Re-post from here


Appeal Letter of Dr. Rebecca Johnson to Judges regarding judicial charges against Kang Young-sil, Choi Sung-hee and Dr. Song Kang-ho

To whom it may concern:
December 13, 2011

Regarding judicial charges against Ms Kang Young-sil, Ms Choi Sung-Hee and Dr Song Kang-ho

Dear Judges, Lawyers and Colleagues,

I am unable to be here in person but request that this letter be submitted as evidence in the judicial proceedings regarding nonviolent demonstrations by Ms Kang Young-sil, Ms Choi Sung-Hee and Dr Song Kang-ho at the Hotel Shilla, November 7-8, 2011.

I, Dr Rebecca Johnson of the above address in London UK, was an invited participant at the 10th ROK-UN Joint Conference on Disarmament and Non-Proliferation Issues: The Past and Future of Disarmament and Non-Proliferation, which was held at the Shilla Hotel, Jeju, November 7-8, 2011.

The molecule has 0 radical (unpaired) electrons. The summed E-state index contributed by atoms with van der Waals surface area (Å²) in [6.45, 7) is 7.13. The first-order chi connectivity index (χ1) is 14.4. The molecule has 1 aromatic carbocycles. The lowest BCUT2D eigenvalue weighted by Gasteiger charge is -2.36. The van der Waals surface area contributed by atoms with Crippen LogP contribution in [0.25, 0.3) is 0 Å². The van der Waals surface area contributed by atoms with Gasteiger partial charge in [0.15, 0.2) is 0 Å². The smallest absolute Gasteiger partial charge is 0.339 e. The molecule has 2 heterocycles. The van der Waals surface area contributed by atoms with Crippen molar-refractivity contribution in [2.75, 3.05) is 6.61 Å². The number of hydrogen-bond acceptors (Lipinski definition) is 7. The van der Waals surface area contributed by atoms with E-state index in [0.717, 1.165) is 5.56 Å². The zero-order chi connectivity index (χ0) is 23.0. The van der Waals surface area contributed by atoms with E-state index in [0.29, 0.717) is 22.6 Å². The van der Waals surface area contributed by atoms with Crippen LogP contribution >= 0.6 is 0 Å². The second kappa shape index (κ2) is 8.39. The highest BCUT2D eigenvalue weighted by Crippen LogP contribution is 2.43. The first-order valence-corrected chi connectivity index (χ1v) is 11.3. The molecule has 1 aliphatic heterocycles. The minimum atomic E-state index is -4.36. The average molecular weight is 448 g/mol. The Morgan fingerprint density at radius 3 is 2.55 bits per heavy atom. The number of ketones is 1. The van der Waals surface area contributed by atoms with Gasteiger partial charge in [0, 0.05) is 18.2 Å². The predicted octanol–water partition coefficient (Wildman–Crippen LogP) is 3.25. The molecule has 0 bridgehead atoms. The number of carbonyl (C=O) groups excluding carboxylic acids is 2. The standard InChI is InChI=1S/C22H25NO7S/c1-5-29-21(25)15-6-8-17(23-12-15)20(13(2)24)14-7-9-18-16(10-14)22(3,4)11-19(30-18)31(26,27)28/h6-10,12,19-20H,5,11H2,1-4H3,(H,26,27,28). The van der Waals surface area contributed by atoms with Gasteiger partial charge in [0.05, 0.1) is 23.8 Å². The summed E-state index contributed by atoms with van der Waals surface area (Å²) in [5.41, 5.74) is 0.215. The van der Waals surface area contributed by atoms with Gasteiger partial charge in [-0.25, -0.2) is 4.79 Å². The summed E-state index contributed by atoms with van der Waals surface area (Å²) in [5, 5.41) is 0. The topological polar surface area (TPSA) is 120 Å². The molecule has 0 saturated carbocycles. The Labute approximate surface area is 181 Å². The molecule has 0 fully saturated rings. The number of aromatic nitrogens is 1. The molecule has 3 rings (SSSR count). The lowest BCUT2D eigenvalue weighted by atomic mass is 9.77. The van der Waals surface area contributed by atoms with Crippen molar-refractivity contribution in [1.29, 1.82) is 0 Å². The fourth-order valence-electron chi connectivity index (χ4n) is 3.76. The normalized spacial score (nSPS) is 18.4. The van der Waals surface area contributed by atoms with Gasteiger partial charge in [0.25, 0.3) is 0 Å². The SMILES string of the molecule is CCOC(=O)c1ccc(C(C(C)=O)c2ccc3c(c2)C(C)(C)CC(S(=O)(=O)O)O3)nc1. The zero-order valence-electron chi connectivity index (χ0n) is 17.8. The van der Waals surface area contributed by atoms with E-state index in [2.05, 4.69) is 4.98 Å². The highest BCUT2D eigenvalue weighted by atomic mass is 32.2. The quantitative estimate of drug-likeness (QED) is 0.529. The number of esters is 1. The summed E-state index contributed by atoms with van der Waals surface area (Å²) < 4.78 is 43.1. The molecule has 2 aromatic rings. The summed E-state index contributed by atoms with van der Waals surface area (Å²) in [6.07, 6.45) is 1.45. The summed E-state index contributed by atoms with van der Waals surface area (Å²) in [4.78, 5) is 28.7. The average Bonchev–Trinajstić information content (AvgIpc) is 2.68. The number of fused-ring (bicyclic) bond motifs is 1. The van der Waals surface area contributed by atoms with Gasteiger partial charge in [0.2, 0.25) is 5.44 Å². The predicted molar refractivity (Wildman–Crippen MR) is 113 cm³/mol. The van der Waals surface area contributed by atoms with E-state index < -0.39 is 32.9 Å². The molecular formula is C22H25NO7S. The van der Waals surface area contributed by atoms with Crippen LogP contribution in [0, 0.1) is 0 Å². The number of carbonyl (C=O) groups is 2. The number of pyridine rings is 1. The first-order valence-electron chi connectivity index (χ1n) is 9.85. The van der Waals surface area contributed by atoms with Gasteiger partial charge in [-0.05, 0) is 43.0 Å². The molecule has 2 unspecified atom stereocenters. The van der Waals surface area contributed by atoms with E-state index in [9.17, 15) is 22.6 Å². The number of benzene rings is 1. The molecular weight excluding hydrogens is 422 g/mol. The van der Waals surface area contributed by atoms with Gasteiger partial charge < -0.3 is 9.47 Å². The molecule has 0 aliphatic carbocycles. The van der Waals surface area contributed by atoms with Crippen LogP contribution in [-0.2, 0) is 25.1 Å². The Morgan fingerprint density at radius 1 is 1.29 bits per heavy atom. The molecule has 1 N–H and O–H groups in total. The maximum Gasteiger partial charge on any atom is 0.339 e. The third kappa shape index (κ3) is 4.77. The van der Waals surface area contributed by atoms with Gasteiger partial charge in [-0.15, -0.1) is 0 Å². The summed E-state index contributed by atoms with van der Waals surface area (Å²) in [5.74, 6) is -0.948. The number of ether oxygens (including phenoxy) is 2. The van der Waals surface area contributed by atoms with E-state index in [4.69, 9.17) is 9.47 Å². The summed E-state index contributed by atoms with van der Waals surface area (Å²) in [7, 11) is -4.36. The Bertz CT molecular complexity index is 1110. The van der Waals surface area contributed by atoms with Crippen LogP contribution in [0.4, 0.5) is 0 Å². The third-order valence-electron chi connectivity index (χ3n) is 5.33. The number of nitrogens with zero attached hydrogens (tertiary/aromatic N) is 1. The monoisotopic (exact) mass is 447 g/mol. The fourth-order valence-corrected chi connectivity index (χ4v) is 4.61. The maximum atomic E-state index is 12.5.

I flew from London for this Conference, and was asked to serve both as an expert presenter and a rapporteur for one of the sessions. As a panel speaker, I was on the Conference platform when a young woman quietly and peacefully entered the room and held up a yellow banner with the message “No Naval Base”. Indeed, the speaker who was presenting at the time, Professor Han Yong-sup, drew attention to this protest, which was part of a larger but equally nonviolent demonstration at the entrance of the Conference. Like others in the Conference, I was interested to learn more about the concerns that the protesters were raising, and asked questions about this in conversations with several of the participants from the South Korean Ministry of Foreign Affairs and diplomatic service, many of whom are my long-standing friends from many years of collaborative work on security, non-proliferation and disarmament issues. The protest sparked some interesting and informative discussions, but at no time did I or anyone else in the Conference feel worried, alarmed or threatened by the protesters, who behaved completely nonviolent throughout.